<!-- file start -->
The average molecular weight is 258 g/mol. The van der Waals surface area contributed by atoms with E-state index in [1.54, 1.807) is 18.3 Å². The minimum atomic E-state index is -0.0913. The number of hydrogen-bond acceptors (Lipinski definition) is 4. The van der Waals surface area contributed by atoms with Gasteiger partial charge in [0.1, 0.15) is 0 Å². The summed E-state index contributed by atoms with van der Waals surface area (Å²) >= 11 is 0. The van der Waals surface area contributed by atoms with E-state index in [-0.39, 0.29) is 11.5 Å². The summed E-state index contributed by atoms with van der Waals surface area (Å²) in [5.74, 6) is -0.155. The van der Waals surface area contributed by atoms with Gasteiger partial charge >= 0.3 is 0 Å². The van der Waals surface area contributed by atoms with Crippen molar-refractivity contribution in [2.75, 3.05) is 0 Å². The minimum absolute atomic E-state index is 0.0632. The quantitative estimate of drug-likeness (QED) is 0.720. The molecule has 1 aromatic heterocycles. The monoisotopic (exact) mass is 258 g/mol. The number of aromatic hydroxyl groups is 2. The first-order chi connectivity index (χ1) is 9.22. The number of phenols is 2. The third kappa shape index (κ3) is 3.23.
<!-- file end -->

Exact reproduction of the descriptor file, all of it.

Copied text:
The average molecular weight is 258 g/mol. The van der Waals surface area contributed by atoms with E-state index in [1.54, 1.807) is 18.3 Å². The minimum atomic E-state index is -0.0913. The number of hydrogen-bond acceptors (Lipinski definition) is 4. The van der Waals surface area contributed by atoms with Gasteiger partial charge in [0.1, 0.15) is 0 Å². The summed E-state index contributed by atoms with van der Waals surface area (Å²) >= 11 is 0. The van der Waals surface area contributed by atoms with E-state index in [-0.39, 0.29) is 11.5 Å². The summed E-state index contributed by atoms with van der Waals surface area (Å²) in [5.74, 6) is -0.155. The van der Waals surface area contributed by atoms with Gasteiger partial charge >= 0.3 is 0 Å². The van der Waals surface area contributed by atoms with Crippen molar-refractivity contribution in [2.75, 3.05) is 0 Å². The minimum absolute atomic E-state index is 0.0632. The quantitative estimate of drug-likeness (QED) is 0.720. The molecule has 1 aromatic heterocycles. The monoisotopic (exact) mass is 258 g/mol. The number of aromatic hydroxyl groups is 2. The first-order chi connectivity index (χ1) is 9.22. The number of phenols is 2. The third kappa shape index (κ3) is 3.23.